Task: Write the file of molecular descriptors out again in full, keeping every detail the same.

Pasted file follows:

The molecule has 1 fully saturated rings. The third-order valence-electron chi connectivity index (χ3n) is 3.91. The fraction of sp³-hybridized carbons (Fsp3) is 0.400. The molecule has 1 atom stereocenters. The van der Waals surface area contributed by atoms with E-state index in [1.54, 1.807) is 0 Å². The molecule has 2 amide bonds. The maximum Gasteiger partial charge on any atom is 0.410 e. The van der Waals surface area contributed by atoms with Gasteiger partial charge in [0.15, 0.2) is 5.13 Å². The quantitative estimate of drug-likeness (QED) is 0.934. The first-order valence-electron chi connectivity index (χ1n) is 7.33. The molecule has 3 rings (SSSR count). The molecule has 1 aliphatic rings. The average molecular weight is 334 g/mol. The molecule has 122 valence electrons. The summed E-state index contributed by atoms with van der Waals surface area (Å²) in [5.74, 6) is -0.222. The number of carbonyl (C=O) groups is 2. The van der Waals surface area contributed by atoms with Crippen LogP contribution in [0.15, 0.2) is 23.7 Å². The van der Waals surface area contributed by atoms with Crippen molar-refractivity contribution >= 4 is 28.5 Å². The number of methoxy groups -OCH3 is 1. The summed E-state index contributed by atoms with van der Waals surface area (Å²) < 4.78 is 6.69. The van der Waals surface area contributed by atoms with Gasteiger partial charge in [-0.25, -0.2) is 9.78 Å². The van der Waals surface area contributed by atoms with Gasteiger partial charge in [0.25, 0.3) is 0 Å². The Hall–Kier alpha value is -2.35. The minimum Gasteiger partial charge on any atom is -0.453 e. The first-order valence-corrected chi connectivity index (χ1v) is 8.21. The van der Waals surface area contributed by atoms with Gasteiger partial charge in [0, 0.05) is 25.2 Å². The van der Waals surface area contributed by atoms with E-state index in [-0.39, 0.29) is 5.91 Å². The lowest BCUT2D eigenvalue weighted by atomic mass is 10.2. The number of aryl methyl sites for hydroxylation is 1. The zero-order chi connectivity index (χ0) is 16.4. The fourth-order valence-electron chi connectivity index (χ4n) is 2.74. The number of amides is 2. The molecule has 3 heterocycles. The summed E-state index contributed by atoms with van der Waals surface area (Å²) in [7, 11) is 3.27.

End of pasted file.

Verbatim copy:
The molecule has 1 fully saturated rings. The third-order valence-electron chi connectivity index (χ3n) is 3.91. The fraction of sp³-hybridized carbons (Fsp3) is 0.400. The molecule has 1 atom stereocenters. The van der Waals surface area contributed by atoms with E-state index in [1.54, 1.807) is 0 Å². The molecule has 2 amide bonds. The maximum Gasteiger partial charge on any atom is 0.410 e. The van der Waals surface area contributed by atoms with Gasteiger partial charge in [0.15, 0.2) is 5.13 Å². The quantitative estimate of drug-likeness (QED) is 0.934. The first-order valence-electron chi connectivity index (χ1n) is 7.33. The molecule has 3 rings (SSSR count). The molecule has 1 aliphatic rings. The average molecular weight is 334 g/mol. The molecule has 122 valence electrons. The summed E-state index contributed by atoms with van der Waals surface area (Å²) in [5.74, 6) is -0.222. The number of carbonyl (C=O) groups is 2. The van der Waals surface area contributed by atoms with Crippen LogP contribution in [0.15, 0.2) is 23.7 Å². The van der Waals surface area contributed by atoms with Crippen molar-refractivity contribution >= 4 is 28.5 Å². The number of methoxy groups -OCH3 is 1. The summed E-state index contributed by atoms with van der Waals surface area (Å²) < 4.78 is 6.69. The van der Waals surface area contributed by atoms with Gasteiger partial charge in [-0.25, -0.2) is 9.78 Å². The van der Waals surface area contributed by atoms with Gasteiger partial charge in [0.25, 0.3) is 0 Å². The Hall–Kier alpha value is -2.35. The minimum Gasteiger partial charge on any atom is -0.453 e. The first-order valence-corrected chi connectivity index (χ1v) is 8.21. The van der Waals surface area contributed by atoms with Gasteiger partial charge in [0, 0.05) is 25.2 Å². The van der Waals surface area contributed by atoms with E-state index in [-0.39, 0.29) is 5.91 Å². The lowest BCUT2D eigenvalue weighted by atomic mass is 10.2. The number of aryl methyl sites for hydroxylation is 1. The zero-order chi connectivity index (χ0) is 16.4. The fourth-order valence-electron chi connectivity index (χ4n) is 2.74. The number of amides is 2. The molecule has 3 heterocycles. The summed E-state index contributed by atoms with van der Waals surface area (Å²) in [7, 11) is 3.27.